Oct 21, 2011
With Moammar Gadhafi no longer in power, oil companies are already looking to start ramping up production in Libya, whose supplies had been tightly controlled by the former dictator. Now a question remains: what effect will this new production capacity have on worldwide oil prices?
Some senior analysts within the industry recently spoke to Edmunds Inside Line about the possible effects.
"Gadhafi's death won't be a big game-changer in the short term," said Patrick DeHaan, senior petroleum analyst at GasBuddy.com "I don't see prices going below $3 per gallon."
"I think consumers can expect lower short-term (gas) prices and then another vicious winter-spring rally," said Tom Kloza, chief oil analyst for the Oil Price Information Service. "Gadhafi's loss was factored into the marketplace when Tripoli fell this summer. There was a huge drop within a few days." He predicts that gas will average about $3.40 per gallon from now through Thanksgiving with prices rising to as much as $4.25 per gallon in the spring.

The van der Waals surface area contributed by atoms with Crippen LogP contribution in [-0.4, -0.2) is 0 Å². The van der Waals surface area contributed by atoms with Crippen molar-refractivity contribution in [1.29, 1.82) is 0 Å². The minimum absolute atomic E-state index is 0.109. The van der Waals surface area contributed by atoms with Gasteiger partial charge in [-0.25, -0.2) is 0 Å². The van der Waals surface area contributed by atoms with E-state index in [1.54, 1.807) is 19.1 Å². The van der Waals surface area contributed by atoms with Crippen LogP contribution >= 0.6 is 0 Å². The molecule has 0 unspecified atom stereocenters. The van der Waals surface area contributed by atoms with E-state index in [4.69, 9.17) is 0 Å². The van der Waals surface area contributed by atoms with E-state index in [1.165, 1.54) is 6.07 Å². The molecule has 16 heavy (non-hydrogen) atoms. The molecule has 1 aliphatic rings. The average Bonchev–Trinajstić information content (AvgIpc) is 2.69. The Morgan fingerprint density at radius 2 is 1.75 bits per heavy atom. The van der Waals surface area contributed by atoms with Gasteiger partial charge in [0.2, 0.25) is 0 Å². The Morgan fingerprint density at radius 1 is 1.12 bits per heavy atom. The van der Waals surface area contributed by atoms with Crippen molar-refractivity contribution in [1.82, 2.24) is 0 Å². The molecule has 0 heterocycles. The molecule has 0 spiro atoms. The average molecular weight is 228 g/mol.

Before the civil war, Libya produced only 2 percent of the world's oil, but because the market is so touchy, any interruption in oil production can have a big impact on gas prices.
DeHaan said a bigger impact on gas prices in the U.S. will be China's economy.
"If China's economy hit a slowdown or if it started to see negative growth, it would be huge on oil prices," he said. "To see China's economy slow down would mean the pace of imports would slow down and that would be big. It would lower (gas) prices.”
Photo courtesy of BRQ Network and re-used under the Creative Commons license.